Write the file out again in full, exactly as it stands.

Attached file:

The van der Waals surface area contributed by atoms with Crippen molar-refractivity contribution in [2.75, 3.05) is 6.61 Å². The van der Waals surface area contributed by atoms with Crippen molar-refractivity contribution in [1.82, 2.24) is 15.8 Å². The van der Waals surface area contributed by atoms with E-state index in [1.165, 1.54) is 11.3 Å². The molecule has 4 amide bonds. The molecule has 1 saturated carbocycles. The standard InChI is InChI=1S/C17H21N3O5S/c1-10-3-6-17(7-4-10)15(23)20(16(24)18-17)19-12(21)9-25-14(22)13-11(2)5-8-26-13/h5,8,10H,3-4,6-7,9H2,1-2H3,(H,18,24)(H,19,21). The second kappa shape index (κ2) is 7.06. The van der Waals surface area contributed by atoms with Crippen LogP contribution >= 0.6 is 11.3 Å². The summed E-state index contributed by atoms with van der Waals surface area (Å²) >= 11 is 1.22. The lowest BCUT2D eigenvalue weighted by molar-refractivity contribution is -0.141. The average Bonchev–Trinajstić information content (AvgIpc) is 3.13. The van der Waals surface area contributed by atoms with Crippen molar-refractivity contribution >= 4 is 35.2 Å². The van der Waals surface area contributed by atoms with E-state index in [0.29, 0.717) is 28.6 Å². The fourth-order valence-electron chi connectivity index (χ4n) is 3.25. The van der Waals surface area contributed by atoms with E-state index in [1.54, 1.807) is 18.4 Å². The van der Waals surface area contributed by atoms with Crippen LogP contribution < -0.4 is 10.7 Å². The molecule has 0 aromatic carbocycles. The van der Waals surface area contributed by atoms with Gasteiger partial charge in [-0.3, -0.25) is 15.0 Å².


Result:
The van der Waals surface area contributed by atoms with Crippen molar-refractivity contribution in [2.75, 3.05) is 6.61 Å². The van der Waals surface area contributed by atoms with Crippen molar-refractivity contribution in [1.82, 2.24) is 15.8 Å². The van der Waals surface area contributed by atoms with E-state index in [1.165, 1.54) is 11.3 Å². The molecule has 4 amide bonds. The molecule has 1 saturated carbocycles. The standard InChI is InChI=1S/C17H21N3O5S/c1-10-3-6-17(7-4-10)15(23)20(16(24)18-17)19-12(21)9-25-14(22)13-11(2)5-8-26-13/h5,8,10H,3-4,6-7,9H2,1-2H3,(H,18,24)(H,19,21). The second kappa shape index (κ2) is 7.06. The van der Waals surface area contributed by atoms with Crippen LogP contribution >= 0.6 is 11.3 Å². The summed E-state index contributed by atoms with van der Waals surface area (Å²) >= 11 is 1.22. The lowest BCUT2D eigenvalue weighted by molar-refractivity contribution is -0.141. The average Bonchev–Trinajstić information content (AvgIpc) is 3.13. The van der Waals surface area contributed by atoms with Crippen molar-refractivity contribution >= 4 is 35.2 Å². The van der Waals surface area contributed by atoms with E-state index in [0.29, 0.717) is 28.6 Å². The fourth-order valence-electron chi connectivity index (χ4n) is 3.25. The van der Waals surface area contributed by atoms with E-state index in [1.54, 1.807) is 18.4 Å². The van der Waals surface area contributed by atoms with Crippen LogP contribution < -0.4 is 10.7 Å². The molecule has 0 aromatic carbocycles. The van der Waals surface area contributed by atoms with Gasteiger partial charge in [-0.3, -0.25) is 15.0 Å².